I’ve been brushing up on my Ukrainian history.
In doing so, I have been reminded why I care so little about the current imperial war between the United States and Russia over Ukraine. The war is currently being fought over the Eurasian steppe which has been like the interstate of Eurasia for thousands of years. This region of Ukraine has a history that is separate and distinct from other regions of Ukraine and has been dominated by nomadic cultures.
At various times, the Pontic-Caspian steppe has been dominated by the Yamnaya, or the ancient Aryans who spread out across Europe during the Bronze Age and brought their Indo-European languages with them. Then it was the Iranian-speaking Scythians and Sarmatians along with Greeks and Romans during Antiquity. Then it was the Huns and Germanic-speaking Goths who roared through there. Then it was the Byzantines again along with Slavs from the north and Turkic-speaking Avars, Bulgars, Pechenegs and Khazars in the Early Middle Ages who moved west through the Eurasian steppe. Then it was the Cumans, Circassians, Mongols and the Tatars in the High and Late Middle Ages and the Ottoman Empire in the Early Modern Era. The Cossacks and finally the Russians eventually moved in and took over the area.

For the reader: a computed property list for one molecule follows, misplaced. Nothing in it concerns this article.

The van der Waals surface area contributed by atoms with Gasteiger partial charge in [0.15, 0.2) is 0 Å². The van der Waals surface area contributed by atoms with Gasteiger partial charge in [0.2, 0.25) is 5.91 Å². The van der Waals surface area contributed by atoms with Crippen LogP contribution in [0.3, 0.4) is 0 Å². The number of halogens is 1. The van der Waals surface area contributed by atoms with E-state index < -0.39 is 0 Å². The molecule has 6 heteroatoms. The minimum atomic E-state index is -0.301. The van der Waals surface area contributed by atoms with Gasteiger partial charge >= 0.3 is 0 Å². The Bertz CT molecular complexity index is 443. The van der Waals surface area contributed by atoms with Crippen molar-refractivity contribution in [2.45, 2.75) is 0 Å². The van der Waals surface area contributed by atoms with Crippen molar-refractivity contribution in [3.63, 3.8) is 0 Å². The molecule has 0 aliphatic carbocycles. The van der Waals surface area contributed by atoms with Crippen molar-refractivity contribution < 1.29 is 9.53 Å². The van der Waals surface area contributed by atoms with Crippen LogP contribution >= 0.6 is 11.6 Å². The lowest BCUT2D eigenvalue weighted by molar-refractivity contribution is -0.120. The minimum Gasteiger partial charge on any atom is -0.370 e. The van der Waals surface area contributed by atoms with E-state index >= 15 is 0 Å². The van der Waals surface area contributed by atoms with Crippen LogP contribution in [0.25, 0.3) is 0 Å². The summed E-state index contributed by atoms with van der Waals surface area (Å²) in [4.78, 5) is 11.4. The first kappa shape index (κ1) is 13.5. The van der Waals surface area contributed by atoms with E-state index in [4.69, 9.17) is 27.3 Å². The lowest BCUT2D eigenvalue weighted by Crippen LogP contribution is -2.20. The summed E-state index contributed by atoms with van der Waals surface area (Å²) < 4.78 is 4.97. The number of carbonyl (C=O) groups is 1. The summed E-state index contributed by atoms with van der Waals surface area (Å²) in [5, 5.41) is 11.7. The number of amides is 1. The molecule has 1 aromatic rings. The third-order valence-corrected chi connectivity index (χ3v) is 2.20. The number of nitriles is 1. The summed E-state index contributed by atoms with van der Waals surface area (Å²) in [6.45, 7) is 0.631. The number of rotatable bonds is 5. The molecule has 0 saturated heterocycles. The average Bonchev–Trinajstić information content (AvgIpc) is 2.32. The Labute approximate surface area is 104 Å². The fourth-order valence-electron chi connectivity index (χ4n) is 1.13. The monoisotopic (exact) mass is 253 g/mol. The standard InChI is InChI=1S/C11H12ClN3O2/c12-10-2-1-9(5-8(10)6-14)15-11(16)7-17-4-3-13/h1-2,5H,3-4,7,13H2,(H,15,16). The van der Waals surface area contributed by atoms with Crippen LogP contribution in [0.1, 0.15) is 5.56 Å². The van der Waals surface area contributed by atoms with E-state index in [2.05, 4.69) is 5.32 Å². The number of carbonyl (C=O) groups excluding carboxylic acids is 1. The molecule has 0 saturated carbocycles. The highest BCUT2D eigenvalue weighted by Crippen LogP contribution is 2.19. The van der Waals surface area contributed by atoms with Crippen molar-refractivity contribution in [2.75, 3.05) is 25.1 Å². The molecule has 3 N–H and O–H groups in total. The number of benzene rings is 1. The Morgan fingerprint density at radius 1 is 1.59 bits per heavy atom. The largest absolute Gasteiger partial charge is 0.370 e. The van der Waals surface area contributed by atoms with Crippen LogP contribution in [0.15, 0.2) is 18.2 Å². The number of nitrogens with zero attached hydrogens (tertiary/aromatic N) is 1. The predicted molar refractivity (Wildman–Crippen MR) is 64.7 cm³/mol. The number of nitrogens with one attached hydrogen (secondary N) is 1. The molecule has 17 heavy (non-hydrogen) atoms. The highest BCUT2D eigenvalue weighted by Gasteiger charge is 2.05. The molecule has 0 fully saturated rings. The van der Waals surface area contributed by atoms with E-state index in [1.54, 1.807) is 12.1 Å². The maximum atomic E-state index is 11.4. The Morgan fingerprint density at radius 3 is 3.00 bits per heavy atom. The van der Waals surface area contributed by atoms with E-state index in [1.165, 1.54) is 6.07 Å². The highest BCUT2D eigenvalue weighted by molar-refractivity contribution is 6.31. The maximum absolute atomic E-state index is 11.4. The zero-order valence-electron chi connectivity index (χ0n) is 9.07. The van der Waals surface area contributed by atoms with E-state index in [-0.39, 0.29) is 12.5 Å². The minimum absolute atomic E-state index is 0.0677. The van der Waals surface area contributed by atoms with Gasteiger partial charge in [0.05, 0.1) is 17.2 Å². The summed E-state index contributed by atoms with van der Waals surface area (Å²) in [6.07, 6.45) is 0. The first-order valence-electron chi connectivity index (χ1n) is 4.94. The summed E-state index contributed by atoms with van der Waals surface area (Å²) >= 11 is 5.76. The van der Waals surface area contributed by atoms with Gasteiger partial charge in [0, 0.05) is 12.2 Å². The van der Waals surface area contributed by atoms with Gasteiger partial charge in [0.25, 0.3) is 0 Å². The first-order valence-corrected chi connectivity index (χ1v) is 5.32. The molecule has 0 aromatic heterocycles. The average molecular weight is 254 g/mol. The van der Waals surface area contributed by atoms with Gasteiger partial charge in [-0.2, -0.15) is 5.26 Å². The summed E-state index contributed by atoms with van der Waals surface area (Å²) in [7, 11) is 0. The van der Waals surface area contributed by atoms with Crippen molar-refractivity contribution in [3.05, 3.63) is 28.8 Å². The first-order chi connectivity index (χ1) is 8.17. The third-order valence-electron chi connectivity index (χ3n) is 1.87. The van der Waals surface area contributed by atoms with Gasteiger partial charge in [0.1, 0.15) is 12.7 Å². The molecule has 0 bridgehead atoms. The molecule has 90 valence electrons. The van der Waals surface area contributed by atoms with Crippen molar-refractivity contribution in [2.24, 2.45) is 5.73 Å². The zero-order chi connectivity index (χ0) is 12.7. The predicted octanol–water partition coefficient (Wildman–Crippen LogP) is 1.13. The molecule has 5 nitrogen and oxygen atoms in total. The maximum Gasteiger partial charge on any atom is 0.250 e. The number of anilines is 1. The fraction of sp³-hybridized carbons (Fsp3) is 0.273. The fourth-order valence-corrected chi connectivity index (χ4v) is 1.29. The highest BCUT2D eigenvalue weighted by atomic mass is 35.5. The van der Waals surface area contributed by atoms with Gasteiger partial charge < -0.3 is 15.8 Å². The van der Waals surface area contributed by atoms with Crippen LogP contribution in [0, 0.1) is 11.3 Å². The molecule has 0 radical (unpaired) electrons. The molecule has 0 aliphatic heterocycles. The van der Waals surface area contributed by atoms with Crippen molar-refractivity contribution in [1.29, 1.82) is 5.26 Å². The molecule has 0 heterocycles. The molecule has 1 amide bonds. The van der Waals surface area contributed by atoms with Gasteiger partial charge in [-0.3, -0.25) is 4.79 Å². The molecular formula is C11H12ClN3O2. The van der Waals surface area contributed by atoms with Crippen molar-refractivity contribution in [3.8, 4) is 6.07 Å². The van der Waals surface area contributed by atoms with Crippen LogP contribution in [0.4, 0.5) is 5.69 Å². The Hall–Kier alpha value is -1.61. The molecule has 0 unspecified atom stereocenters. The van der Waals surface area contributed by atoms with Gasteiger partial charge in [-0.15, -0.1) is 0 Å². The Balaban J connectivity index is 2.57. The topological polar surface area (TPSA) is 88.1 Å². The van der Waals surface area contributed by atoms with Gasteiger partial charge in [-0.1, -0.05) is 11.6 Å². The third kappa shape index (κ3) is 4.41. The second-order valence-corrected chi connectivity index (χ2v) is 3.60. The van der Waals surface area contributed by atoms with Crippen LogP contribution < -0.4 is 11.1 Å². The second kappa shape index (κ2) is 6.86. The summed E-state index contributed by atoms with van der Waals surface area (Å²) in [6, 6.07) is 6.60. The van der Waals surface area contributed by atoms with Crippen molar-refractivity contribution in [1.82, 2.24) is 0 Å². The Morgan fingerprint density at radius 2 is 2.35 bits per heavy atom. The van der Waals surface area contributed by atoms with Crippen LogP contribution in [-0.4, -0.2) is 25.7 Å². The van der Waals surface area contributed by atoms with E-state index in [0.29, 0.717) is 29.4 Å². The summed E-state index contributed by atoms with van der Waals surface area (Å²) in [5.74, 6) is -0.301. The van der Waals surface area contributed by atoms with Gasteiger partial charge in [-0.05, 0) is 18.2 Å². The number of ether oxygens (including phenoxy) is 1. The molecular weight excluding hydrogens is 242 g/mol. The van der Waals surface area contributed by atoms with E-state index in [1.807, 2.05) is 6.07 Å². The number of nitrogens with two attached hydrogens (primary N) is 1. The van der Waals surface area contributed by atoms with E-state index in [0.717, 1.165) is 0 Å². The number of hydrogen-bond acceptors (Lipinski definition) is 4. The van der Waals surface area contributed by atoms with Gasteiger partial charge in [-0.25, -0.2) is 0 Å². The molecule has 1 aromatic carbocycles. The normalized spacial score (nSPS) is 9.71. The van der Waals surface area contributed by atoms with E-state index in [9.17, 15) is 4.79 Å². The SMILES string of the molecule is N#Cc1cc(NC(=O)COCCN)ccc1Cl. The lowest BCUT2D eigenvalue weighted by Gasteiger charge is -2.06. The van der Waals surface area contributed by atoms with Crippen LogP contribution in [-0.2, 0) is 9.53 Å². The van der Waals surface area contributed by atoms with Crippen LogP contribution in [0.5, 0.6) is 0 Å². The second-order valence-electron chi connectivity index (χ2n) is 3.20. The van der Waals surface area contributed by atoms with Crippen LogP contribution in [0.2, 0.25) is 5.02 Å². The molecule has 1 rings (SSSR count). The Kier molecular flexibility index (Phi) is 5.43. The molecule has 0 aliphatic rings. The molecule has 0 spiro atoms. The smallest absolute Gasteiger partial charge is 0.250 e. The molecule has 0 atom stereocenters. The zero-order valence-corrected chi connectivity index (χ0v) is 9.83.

Why on earth should Americans be so invested in who controls the western Eurasian steppe? In light of history, this is a matter of great importance to the security of Russians and Europeans, but what does this have to do with us on the other side of the world in the Western hemisphere?
Note: It has nothing to do with us. It simply ensnares us in an endless conflict with Russia over the European Union’s eastern border which it is more than capable of defending by itself. It is a mistake on the same level as guaranteeing the territorial integrity of the Baltic states.